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Monardo: Irish survive despite poor shooting performance (Mar. 21)

Joseph Monardo | Wednesday, March 21, 2012

The same group Irish coach Muffet McGraw repeatedly referred to as the best 3-point shooting team to come through Notre Dame in the past 25 years failed to convert a 3-pointer for the first 27 minutes and 43 seconds of Tuesday’s contest. Notre Dame’s inability to score from deep – the count was 1-of-10 – was surprising, startling and almost inexplicable.

But it wasn’t damning.

And it wasn’t a product of poor guard play, either. Diggins was dazzling, Novosel poured in plenty of points and Kayla McBride made a number of big shots, including Notre Dame’s only three-pointer of the night.

On the season, the Irish are shooting 34.9 percent from beyond the arc, good enough for 25th in the nation but almost certainly well below what McGraw had envisioned at the season’s start. Notre Dame has found other ways to get it done, though, and ranks in the top three nationally in overall field goal percentage, scoring offense and scoring margin.

Against California, the Irish offense evolved (or, some might say, devolved) into a high paced, hard-nosed and quick-handed machine. Sharp cuts, strong finishes and disruptive defense fueled the victory, as they have so many other times this season for the Irish. No three-point shots needed.

After beginning the second half even with the Golden Bears at 31 points, the Irish rode their guards through a frenzied stretch of basketball. Repeatedly, the Irish utilized their superior speed and athleticism to turn the Bears over and get out in transition.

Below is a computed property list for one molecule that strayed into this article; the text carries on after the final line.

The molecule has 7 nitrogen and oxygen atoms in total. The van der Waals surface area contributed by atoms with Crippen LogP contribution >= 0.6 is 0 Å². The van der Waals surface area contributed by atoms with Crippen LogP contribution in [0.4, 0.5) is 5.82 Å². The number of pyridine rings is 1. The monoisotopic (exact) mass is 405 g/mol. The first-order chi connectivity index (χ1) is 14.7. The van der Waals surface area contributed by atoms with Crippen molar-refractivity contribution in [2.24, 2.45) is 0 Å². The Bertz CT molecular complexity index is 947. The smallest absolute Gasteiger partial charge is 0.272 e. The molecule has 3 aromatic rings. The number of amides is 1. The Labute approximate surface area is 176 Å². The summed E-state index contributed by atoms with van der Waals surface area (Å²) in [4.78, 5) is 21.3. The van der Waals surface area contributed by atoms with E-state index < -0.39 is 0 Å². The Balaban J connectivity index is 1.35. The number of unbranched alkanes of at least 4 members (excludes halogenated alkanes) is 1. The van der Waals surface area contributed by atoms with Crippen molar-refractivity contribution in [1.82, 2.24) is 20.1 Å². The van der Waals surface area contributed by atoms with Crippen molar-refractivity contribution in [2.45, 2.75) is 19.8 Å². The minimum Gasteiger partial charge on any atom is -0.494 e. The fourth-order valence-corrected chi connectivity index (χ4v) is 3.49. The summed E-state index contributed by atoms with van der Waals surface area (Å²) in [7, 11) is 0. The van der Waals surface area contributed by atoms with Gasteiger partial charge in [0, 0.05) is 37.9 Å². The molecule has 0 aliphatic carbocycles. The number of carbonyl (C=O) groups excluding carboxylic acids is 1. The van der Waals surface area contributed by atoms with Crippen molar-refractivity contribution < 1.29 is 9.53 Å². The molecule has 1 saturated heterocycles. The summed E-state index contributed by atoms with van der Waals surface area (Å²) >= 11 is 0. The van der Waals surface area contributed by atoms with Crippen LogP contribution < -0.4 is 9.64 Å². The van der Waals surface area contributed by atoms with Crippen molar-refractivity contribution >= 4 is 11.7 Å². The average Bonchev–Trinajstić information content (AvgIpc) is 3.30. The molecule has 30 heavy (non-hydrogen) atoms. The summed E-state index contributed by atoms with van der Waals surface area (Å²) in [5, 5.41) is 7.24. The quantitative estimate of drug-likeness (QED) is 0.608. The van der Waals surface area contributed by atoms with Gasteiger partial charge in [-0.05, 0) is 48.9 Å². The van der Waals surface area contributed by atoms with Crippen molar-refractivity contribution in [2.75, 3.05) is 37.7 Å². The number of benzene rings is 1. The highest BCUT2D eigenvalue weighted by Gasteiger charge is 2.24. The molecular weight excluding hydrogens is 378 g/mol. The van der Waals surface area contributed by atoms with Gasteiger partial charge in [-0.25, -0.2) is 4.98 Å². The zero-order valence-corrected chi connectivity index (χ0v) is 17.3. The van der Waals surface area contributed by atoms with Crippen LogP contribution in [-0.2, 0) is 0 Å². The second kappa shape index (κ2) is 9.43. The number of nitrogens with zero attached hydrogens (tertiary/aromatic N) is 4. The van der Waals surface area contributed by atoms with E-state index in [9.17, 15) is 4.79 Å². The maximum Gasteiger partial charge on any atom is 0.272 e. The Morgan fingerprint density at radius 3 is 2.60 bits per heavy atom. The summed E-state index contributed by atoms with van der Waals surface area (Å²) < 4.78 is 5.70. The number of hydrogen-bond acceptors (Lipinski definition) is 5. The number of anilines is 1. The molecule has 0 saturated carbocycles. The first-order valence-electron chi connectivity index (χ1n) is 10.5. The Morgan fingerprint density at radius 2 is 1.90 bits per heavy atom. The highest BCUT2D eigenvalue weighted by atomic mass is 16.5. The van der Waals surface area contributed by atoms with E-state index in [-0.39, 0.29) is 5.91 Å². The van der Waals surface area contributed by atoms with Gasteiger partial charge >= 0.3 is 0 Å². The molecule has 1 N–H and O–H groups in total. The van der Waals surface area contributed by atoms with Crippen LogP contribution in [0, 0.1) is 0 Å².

The old adage in basketball is that when a shooter finds herself in a funk, the best course is to shoot herself out of it. The Irish opted to take a different course – one that led them right down the lane and straight to the basket.

The Irish converted 10 second-half steals into quick and easy baskets as they opened up a commanding lead that would sustain them until the final buzzer. California’s offense was effectively erased, and the Irish simultaneously found themselves a ready-made offense.

If you were watching the game, you might have said to yourself, “How is Notre Dame only up three?” If you looked at the statistics, you might have said to yourself, “How is Notre Dame still in the game?”

At halftime, the Irish were shooting 34.5 percent from the field, including 0-of-6 from three. The Bears, meanwhile, were converting 46.4 percent of their shots, including 4-of-8 three-pointers. Even after capturing the 11-point victory, the Irish lost the shooting battle to Cal, most notably from distance.

The one thing that they should have been able to hang their hat on, according to their own coach at the beginning of the season, was providing the Irish nothing but frustration and long rebounds. While this fact serves as a mild cause for concern for the top-seeded Irish moving forward, the fact that they were able to make their own offense is a source of optimism.

Further, that created offense seems to be more reliable than one predicated on draining a large number of jump shots. Novosel successfully attacked the paint, finishing a number of contested layups and converting 18 or 20 free throws. Diggins took over down the stretch, scoring 15 of her 21 points in the second half, many after she squeezed herself into an impossibly small window. When their ability to shoot the ball consistently failed them, the Irish turned to their athleticism, where they will almost always hold an advantage.

As they move into the Sweet 16, the Irish would certainly like to improve on their 11.1 percent shooting from three-point range. But it is just nice to know they will not have to.

 

Contact Joseph Monardo at jmonardo@nd.edu